But why is that? What is it about us humans that makes us care so much about our own glory? What is this glory-chasing so common throughout the history of mankind?

Glory in Our Blood

First, and put simply, humans are glorious. The Bible is so clear about that. God created man and woman in his image and likeness (Genesis 1:26–28), and therefore, he set us apart from every other creature on the planet. God spoke us into existence to uniquely reflect his majesty and worth. We are of more value than the birds (Matthew 6:26). We have been “fearfully and wonderfully made” (Psalm 139:14). We are supposed to look up in the sky, or over the satellite footage of our galaxy, and we should think, God, who are we? But you made us and crowned us with honor and glory and put us over this place (Psalm 8:3–8). It’s like Trufflehunter said of Narnia, this is not man’s country, but it is a country for men to be king of.

Consider the terms Paul uses to explain sin: It is our lacking God’s glory (Romans 3:23). It’s not that we have a hunger for glory, per se, but that we lack the very One who makes us glorious and we’ve gone wild searching for substitutes (Romans 1:24–25). Glory-chasing is first common among humans because we recognize, even if unstated, that glory is in our blood.

Now or Never

But second, glory-chasing is especially common to humans now because, at least culturally, humans think that now is all there is. This comes from a rather recent phenomenon of our secular age that recalibrates everyday life as if there were no tomorrow. It lops off the idea of transcendence and shouts carpe diem!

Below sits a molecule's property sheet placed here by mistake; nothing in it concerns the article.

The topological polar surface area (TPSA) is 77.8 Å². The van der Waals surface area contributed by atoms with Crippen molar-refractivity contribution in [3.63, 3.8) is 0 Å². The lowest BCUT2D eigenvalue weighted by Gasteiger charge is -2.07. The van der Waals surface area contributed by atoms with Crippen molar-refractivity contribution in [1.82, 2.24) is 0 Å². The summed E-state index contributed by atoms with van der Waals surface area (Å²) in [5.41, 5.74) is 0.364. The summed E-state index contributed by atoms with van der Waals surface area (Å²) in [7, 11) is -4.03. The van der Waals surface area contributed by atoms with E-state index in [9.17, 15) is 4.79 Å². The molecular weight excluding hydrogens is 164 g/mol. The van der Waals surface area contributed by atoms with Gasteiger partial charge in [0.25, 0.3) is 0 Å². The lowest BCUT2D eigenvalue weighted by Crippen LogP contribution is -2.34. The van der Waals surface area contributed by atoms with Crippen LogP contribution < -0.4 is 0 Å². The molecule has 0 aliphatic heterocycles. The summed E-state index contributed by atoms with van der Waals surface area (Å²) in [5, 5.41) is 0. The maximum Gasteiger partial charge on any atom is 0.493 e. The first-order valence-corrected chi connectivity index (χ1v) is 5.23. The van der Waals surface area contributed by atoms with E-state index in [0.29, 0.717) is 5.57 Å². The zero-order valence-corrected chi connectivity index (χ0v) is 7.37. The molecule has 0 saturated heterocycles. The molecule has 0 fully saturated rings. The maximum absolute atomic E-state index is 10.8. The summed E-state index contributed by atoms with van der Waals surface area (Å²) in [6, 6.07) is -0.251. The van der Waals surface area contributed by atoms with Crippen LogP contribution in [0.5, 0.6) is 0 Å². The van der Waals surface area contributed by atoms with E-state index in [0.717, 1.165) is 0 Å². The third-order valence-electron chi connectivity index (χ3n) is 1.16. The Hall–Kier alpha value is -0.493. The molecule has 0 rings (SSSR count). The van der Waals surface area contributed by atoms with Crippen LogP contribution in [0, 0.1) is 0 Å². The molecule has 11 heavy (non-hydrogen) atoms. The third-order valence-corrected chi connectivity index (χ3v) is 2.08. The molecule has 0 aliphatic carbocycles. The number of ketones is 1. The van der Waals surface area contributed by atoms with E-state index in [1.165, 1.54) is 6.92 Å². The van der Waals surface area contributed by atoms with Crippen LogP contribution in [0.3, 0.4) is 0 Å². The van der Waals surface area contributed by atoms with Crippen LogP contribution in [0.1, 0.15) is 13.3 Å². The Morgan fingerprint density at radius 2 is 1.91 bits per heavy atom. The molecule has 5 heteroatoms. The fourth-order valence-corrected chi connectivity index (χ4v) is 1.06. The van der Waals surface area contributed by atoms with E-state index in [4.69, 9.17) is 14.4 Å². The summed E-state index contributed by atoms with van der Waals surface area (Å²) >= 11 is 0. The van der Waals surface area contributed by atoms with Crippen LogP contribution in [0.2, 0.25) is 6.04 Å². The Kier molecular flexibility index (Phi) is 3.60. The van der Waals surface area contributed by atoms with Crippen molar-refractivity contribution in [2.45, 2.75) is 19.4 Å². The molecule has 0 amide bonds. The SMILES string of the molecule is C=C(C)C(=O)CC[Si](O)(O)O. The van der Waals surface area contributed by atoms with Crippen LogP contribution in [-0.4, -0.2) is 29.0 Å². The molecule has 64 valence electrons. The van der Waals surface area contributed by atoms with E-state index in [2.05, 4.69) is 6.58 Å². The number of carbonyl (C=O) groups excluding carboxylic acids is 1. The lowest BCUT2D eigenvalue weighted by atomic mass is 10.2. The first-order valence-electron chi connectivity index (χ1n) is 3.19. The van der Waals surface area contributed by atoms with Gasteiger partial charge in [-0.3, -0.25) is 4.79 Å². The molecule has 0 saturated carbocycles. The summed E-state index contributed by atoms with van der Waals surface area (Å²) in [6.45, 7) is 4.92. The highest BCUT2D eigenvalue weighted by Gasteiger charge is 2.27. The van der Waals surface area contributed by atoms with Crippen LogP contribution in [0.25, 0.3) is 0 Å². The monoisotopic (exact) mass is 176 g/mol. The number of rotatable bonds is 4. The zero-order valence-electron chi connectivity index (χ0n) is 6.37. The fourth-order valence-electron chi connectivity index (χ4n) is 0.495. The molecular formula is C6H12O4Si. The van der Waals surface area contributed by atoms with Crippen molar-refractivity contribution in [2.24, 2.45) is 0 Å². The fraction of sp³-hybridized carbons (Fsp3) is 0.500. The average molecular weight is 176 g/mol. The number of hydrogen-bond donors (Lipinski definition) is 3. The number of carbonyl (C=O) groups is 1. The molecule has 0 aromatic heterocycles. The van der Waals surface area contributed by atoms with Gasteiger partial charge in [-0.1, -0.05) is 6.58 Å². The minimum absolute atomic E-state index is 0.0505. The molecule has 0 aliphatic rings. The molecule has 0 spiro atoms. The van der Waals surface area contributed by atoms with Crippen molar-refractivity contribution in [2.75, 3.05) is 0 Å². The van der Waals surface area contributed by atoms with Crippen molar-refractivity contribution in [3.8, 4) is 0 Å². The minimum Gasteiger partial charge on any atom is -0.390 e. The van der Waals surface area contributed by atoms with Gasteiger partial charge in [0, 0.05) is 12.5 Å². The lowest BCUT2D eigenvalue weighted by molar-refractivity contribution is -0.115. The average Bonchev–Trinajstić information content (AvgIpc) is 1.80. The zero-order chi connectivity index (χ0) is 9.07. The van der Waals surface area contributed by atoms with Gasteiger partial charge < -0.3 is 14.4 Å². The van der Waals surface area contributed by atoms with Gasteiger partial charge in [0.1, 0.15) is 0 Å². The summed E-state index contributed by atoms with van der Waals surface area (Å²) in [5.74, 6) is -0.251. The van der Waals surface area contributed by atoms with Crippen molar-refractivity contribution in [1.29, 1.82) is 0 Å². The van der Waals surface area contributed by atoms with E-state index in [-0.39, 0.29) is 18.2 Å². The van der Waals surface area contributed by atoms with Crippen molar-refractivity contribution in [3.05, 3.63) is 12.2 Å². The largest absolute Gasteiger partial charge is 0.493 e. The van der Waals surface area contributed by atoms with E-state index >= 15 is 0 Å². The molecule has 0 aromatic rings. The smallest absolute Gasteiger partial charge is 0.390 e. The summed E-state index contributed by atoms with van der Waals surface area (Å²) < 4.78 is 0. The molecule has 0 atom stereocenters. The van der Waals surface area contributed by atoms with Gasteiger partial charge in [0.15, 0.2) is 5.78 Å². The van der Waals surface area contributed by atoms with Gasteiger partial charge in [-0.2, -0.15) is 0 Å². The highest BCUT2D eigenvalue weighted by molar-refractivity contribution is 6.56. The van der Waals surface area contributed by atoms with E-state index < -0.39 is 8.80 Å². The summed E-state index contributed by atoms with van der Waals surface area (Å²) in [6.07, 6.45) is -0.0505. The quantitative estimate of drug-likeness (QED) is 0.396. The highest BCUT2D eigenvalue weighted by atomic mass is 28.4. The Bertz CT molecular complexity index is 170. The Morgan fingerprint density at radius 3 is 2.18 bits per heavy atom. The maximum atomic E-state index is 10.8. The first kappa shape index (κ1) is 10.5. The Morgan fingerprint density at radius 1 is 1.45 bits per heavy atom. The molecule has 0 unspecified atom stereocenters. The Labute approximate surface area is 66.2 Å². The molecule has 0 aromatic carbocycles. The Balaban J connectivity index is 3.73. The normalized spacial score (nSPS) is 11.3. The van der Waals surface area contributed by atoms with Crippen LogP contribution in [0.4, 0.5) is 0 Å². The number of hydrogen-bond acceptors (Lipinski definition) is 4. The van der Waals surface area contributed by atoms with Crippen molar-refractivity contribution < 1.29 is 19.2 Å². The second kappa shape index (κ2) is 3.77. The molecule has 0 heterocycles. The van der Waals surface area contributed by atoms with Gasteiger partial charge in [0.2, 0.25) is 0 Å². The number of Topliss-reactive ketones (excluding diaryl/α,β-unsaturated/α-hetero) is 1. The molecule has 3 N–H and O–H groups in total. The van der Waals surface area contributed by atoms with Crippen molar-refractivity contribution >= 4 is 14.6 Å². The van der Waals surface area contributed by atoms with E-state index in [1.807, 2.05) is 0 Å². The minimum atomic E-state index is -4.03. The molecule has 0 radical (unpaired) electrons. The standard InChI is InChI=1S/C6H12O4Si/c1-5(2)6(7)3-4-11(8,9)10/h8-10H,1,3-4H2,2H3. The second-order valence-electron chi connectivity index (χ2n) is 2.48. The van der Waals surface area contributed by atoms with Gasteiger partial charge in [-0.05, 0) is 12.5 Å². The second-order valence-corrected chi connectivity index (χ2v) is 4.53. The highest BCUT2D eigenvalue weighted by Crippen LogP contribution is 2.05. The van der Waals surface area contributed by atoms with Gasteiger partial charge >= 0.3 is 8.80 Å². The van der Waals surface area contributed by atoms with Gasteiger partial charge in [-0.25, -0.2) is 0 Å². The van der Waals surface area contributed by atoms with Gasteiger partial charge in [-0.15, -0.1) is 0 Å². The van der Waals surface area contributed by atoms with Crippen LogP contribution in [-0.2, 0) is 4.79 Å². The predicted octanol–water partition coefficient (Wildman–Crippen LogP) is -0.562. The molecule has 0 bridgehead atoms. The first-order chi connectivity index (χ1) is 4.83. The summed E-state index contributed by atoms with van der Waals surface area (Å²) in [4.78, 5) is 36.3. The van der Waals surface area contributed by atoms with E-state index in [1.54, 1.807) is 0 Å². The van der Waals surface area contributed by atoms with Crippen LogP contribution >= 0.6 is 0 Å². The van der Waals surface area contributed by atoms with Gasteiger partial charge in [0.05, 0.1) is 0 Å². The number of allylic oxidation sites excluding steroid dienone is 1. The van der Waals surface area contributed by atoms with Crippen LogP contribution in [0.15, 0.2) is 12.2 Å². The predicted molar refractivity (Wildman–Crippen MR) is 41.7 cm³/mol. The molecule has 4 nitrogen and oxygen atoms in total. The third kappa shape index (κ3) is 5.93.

Think about it: If all we have is this life, then we’d better go-for-broke on recovering that glory for which we’re destined. That glory hunger, if it is going to be satisfied, must be satisfied here, and it’s all up to you. This is precisely the kind of mindset that produces domineering leadership and unethical play-calls. If being the best now is really the pursuit, then other people are immaterial and cutting corners to gain an advantage is small beans. So it goes in the dog-eat-dog world of Corinth, and America.

Turned Upside Down

But the insane thing about all this is that God sends us here to live in the midst of it. He wants us to call this place home, at least for now. We are commissioned to serve those who, by their estimation, inhabit a “now or never” world.

God doesn’t tell us to flee from this glory-hungry place; he gives us a mission within it (Matthew 28:18–20; 1 Corinthians 5:9–10).

He doesn’t tell us to forget about glory; he assures us that we’ll find it (Romans 8:21).